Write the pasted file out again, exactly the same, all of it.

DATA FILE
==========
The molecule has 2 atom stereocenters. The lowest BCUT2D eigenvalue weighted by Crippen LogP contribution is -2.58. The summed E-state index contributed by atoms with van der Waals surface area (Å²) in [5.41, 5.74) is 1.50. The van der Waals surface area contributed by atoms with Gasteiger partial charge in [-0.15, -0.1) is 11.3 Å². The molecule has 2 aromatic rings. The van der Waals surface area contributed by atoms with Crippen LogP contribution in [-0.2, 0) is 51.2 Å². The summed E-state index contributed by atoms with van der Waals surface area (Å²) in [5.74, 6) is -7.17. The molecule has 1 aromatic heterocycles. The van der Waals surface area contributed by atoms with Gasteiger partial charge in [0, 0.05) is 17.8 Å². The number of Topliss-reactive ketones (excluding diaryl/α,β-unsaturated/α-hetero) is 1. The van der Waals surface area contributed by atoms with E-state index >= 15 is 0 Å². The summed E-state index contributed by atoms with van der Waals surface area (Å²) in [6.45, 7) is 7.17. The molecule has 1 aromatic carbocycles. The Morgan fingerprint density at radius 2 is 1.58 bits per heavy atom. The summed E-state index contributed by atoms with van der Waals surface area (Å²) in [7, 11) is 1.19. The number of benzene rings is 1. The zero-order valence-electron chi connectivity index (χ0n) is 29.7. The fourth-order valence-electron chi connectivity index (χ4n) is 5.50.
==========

The molecule has 2 atom stereocenters. The lowest BCUT2D eigenvalue weighted by Crippen LogP contribution is -2.58. The summed E-state index contributed by atoms with van der Waals surface area (Å²) in [5.41, 5.74) is 1.50. The van der Waals surface area contributed by atoms with Gasteiger partial charge in [-0.15, -0.1) is 11.3 Å². The molecule has 2 aromatic rings. The van der Waals surface area contributed by atoms with Crippen LogP contribution in [-0.2, 0) is 51.2 Å². The summed E-state index contributed by atoms with van der Waals surface area (Å²) in [5.74, 6) is -7.17. The molecule has 1 aromatic heterocycles. The van der Waals surface area contributed by atoms with Gasteiger partial charge in [0, 0.05) is 17.8 Å². The number of Topliss-reactive ketones (excluding diaryl/α,β-unsaturated/α-hetero) is 1. The van der Waals surface area contributed by atoms with E-state index >= 15 is 0 Å². The summed E-state index contributed by atoms with van der Waals surface area (Å²) in [6.45, 7) is 7.17. The molecule has 1 aromatic carbocycles. The Morgan fingerprint density at radius 2 is 1.58 bits per heavy atom. The summed E-state index contributed by atoms with van der Waals surface area (Å²) in [7, 11) is 1.19. The number of benzene rings is 1. The zero-order valence-electron chi connectivity index (χ0n) is 29.7. The fourth-order valence-electron chi connectivity index (χ4n) is 5.50.